Redevelopment of Rockwood community gets ones step closer to becoming reality

Chesterfield County
rendering of proposed streetscape

A rendering illustrates how future development could look in the Rockwood community of Chesterfield County. (Photo: Chesterfield County)

CHESTERFIELD COUNTY, Va. (WRIC) — The Rockwood community of Chesterfield County is one step closer to redevelopment, with a unanimous vote from the Planning Commission to hold a Public Hearing on a Special Focus Area (SFA) plan for the area at its Feb. 16 meeting.

“This is the first of hopefully many to come of the Special Focus Areas,” Chesterfield County Department of Planning Senior Planner Drew Noxon said during the Jan. 19 meeting. “It promotes uses that are currently not available in the area, as well as some additional housing options and choices.”

The Rockwood SFA would outline a plan for development and redevelopment of the area centered around Route 360 and Courthouse Road, encompassing 673 acres.

Noxon says the goal is to create a village square feeling in the Rockwood community, which does not currently exist.

“Rockwood was once a major shopping destination. However, today, we’re witnessing changes in the market, which really pose challenges to the typical retail uses that we’re used to, which really opens up some opportunities for the redevelopment of our older shopping centers,” Noxon said. “The larger shopping centers are really having some challenges. That’s really called us into action.”

The shopping centers in question include Rockwood Square, Oxbridge Square, and Rockwood Plaza, which, officials say, account for 50 percent of the area’s total square footage of commercial use space.

Plans presented at the Chesterfield County Planning Commission’s Jan. 19 show how land in the Rockwood community could be used. (Photo: Chesterfield County Planning Commission)

The plan does not only focus on commercialization, however. It also outlines options to develop additional access points to Rockwood Park, expand residential offerings, and create a more pedestrian-friendly environment, including a “Creek Walk” and outdoor dining areas.

County officials say there are just 163 residential units and 105 individual landowners in the area now.

Noxon says these numbers provide neither the support necessary for existing businesses nor a draw for new businesses.

“People want to see change. They want to see something different,” he said. “They want more upscale shopping opportunities or new residential opportunities, more open space, that sort of thing, so they’re excited to see changes coming soon, hopefully.”

But changes come at a cost.

According to the Rockwood SFA presentation at the Jan. 19 Planning Commission meeting, the combined estimated costs of work on Collector Road and new access to Rockwood Park, gateway signage, work on a segment of Horner’s Run Trail, and pedestrian bridge access across Falling Creek to Rockwood Park would total up to $3,845,000. That does not include the estimated $6 to $8 per square foot for demolition assistance for shopping centers.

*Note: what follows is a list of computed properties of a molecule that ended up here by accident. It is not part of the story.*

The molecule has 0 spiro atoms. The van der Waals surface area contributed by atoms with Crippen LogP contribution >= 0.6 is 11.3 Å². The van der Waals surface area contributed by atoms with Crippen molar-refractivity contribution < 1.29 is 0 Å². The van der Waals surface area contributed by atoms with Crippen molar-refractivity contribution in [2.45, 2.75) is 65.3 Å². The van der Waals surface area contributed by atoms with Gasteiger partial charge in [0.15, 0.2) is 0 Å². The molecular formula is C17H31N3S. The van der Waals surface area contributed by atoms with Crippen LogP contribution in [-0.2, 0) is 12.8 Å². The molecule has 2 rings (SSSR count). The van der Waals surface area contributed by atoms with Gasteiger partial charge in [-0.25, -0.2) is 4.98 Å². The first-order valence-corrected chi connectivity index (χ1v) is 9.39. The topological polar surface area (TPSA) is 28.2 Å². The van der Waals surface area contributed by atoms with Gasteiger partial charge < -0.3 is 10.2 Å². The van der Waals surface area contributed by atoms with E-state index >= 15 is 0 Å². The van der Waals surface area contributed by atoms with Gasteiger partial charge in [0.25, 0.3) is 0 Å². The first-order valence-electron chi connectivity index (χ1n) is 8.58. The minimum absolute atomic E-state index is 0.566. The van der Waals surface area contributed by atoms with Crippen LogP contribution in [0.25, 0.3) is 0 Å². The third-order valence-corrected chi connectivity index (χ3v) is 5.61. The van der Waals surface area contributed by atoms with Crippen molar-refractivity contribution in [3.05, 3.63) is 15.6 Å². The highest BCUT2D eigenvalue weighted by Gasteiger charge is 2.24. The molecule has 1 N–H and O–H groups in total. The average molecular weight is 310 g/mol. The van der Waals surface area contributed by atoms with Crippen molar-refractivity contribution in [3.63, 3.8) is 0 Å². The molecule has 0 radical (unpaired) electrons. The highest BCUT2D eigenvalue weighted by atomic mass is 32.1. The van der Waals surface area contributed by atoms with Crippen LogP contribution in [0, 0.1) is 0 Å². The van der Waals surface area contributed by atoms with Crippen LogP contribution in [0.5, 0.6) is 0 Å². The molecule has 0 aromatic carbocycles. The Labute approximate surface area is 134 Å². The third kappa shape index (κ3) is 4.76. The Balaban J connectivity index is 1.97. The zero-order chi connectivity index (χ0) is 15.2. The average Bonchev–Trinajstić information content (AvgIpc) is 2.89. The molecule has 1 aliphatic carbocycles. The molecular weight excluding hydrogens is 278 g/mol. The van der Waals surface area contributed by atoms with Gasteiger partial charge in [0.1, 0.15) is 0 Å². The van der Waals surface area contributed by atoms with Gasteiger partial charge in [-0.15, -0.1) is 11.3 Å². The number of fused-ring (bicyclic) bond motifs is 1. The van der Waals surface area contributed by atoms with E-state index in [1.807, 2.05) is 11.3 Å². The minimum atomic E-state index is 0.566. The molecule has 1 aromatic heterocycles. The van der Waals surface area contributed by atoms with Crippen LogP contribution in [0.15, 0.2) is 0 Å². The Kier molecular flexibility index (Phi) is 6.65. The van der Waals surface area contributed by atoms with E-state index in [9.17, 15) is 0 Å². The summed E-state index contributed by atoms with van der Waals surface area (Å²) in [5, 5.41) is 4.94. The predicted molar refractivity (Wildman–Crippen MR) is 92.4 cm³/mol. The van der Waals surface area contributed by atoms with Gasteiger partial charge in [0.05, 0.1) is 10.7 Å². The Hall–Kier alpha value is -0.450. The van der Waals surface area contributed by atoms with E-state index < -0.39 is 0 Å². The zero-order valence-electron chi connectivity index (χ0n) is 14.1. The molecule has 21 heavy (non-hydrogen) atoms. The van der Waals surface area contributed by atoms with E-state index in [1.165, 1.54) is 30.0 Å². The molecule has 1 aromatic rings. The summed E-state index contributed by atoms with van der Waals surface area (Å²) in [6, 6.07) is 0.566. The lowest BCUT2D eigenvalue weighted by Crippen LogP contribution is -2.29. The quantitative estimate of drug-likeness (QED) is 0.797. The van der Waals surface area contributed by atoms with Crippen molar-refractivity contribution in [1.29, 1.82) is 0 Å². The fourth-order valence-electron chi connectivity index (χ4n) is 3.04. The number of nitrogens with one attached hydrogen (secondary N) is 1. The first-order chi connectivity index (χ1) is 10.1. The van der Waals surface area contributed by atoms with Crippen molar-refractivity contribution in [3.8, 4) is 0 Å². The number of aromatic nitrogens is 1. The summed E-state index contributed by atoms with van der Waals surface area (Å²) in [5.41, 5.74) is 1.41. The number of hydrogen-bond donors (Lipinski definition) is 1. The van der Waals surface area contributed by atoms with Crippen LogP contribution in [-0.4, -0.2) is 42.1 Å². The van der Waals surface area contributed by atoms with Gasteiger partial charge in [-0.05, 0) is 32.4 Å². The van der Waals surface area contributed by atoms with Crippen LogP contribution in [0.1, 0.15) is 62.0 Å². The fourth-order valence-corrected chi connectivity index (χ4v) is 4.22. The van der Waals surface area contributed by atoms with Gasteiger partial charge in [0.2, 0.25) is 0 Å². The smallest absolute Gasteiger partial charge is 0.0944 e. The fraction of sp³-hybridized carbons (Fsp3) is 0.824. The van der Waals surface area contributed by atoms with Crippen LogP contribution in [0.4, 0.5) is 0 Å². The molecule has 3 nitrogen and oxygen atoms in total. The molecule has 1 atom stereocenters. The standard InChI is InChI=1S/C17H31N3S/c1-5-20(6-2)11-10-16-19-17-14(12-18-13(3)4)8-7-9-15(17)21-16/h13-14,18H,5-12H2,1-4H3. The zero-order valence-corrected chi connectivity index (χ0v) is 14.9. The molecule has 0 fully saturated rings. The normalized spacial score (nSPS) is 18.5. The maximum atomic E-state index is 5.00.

“This is a long-range plan and it does depend on the market and market forces,” Planning Commission Chair and Clover Hill District representative Gloria Freye said. “But I think if the county is willing to adopt this plan and invest in it and start with what the county can do to improve the area, I think that’ll send a terrific message [for private support].”

The Rockwood SFA plan calls for a village square area to allow for pedestrian access and multiple uses. (Photo: Chesterfield County Planning Commission)

The Planning Commission is accepting public comments on the draft Rockwood SFA plan through Feb. 1.

The Planning Commission voted unanimously to scheduled a Public Hearing on the matter at its February meeting, pending a virtual meeting to allow for public discussion prior.

So far, Noxon says the community has expressed concerns about traffic congestion and the impact a higher-density area might have on schools and the Manchester Volunteer Rescue Squad, which officials say is one of Chesterfield County’s busiest facilities.

Noxon says he spoke with Chief James Fitch of the Manchester Volunteer Rescue Squad, who reportedly did not share any initial concerns about increased pressure on the department.

“I’m particularly excited to see the new proposal for the new road network,” Freye said. “Not only is that going to better serve property owners, [but also] it’s going to better serve the citizens. They’re going to have better access to Rockwood Park and to the businesses that, hopefully, will reinvest there.”

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